TOO BIG TO FAIL? DON’T BET ON IT
When three nonviolent peace activists breached the fences at the Y12 Nuclear Weapons Complex last July (Transform Now Plowshares), it cost the government somewhere in the neighborhood of $15 million dollars, not counting numerous investigations, to address the security deficiencies that were revealed by the incursion. Names were named, some management heads rolled or were reassigned, and the security contractor was sacked.
Two months later, when the National Nuclear Security Administration at the same Y12 Nuclear Weapons Complex announced it had discovered, after spending $500 million dollars, its 80% complete design for the Uranium Processing Facility was fatally flawed—the building was not big enough for the equipment it would have to hold—it was fair to ask who would be held accountable. That was the essence of the question asked several times by the Defense Nuclear Facilities Safety Board at a public hearing on October 2, 2012 when the “space/fit issue” was disclosed. The Safety Board’s question was not answered in October; it was taken “for the record.”
NNSA eventually provided an answer to the Safety Board and an unclassified version of the response has been provided to the public.
So—who was responsible for the “space/fit” issue?
THE SOFTWARE DID IT!
That is one of the key findings of the root cause analysis performed by NNSA (the “after action fact finding review”). And that’s as close as the NNSA comes to fingering the responsible parties.
The review listed seven causes in all. Taken separately and together they add up to one thing—a stunning failure of management, repeatedly and at multiple levels. The “space/fit” issue was embedded in the design in the beginning, the analysis found, and that problem was compounded by several management failures.
> Management failed to coordinate work between several teams
> Management failed to ask others for help or to listen to outside suggestions
> Management failed to apply basic engineering principles
> Management relied on software with an inherent flaw
> Management screwed up in ways we can’t even begin to describe
Happily for this management team, none of these failures was the responsibility of anyone actually drawing a salary for NNSA or the subcontractors. The Safety Board was assured the management and contracting teams for the UPF project would remain in place to assure continuity even as the overall Management & Operations contract at Y12 changes hands, sort of. One half of the current M&O contract team joins with Lockheed Martin to form half of the new M&O contract team.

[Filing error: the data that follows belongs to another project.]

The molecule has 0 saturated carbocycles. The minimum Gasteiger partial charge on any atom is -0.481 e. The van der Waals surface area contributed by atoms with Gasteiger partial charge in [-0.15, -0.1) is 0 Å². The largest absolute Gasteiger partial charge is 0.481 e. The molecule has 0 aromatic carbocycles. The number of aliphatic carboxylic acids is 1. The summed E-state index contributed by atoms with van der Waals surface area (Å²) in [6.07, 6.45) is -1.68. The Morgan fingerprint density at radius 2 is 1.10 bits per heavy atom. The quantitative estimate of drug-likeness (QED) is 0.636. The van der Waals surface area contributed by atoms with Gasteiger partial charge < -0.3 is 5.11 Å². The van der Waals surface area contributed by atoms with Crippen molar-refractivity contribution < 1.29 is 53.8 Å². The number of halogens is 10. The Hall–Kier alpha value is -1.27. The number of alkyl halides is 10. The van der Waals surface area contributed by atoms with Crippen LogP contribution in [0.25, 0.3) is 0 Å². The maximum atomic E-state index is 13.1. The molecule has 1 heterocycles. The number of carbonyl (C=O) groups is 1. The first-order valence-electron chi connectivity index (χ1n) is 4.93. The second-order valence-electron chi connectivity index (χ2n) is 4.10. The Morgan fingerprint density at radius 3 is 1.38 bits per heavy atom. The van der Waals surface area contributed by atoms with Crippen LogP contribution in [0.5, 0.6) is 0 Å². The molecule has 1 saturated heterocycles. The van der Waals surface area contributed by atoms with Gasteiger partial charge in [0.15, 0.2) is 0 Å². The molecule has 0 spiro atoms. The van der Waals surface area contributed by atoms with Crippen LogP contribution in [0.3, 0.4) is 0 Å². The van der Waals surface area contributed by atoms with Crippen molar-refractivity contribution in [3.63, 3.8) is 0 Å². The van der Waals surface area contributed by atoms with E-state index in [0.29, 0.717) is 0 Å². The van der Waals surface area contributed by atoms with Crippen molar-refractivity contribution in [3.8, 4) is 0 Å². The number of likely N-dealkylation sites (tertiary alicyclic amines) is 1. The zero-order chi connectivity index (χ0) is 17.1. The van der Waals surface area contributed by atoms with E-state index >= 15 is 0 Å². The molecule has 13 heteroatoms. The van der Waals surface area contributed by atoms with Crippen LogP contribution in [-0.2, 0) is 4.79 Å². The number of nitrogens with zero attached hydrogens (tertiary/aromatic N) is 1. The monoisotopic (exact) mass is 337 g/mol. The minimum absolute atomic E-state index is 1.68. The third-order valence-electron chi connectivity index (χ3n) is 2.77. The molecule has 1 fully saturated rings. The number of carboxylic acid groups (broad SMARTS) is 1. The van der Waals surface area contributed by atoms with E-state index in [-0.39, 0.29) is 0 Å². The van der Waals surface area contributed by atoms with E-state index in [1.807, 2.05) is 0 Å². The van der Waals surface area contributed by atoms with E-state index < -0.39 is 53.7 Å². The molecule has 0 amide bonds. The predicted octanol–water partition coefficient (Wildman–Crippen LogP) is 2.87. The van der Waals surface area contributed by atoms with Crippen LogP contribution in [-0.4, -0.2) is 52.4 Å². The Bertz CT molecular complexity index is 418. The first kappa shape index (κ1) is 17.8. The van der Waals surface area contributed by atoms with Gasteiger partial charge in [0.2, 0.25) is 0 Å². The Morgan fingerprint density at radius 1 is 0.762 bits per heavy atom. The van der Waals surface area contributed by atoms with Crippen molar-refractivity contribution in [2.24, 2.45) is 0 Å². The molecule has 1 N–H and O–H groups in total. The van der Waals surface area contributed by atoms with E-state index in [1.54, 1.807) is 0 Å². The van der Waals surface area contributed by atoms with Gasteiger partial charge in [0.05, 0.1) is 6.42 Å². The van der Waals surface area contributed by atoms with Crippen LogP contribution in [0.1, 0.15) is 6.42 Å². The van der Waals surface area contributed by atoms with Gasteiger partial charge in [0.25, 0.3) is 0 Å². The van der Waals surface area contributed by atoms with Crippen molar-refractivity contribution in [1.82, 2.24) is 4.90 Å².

The public and Safety Board are left to wonder if an independent analysis of the root causes of the UPF design fiasco might have been able to identify actual personnel who bore responsibility for the $500 million screw up.
Here are the official findings of the “AAFFR” conducted by NNSA.
• premature establishment of the building footprint. (translation: We were wrong from the git-go.)
• less than adequate integration between design groups—subcontractor to subcontractor, subcontractor to M&O and within the M&O (translation: Big projects are so complicated—who could be expected to manage all that?)
• Late use of off-project resources to seek a solution. (translation: Groups like the Safety Board, the General Accounting Office and OREPA had raised issues about management competence repeatedly but were ignored.)
• Ineffective risk management of known space margin risks. (translation: Oh, right. Measure twice, cut once. Fundamental rule.)
• Ineffective space margin management. (You think?)
• Poor management of the 3-dimensional modeling tool that allowed multiple uses without centralized control. (translation: It was the software!)
• Weaknesses in Systems Engineering Integration (processes and procedures). (translation: We can’t even begin to describe the rest of it. It was just a mess.)
The Safety Board’s public record also acknowledges for the first time the design team was in the homestretch before the space/fit issue was noticed; NNSA says the design was 79% complete before anyone got out the tape measure.
NNSA also provided the Safety Board with the steps taken to address the causes; employing a competent management team does not appear to be among them. Exercising bureaucraspeak to obfuscate does. And the possible problems arising from changing contractors in the middle of a major construction project? Not to worry: “Ongoing contract transition facilitates an opportune juncture for upgrading Systems Engineering processes and procedures.”
The UPF project is not too big to fail. But it is, apparently, too big to manage properly, and big enough that no one will be held accountable.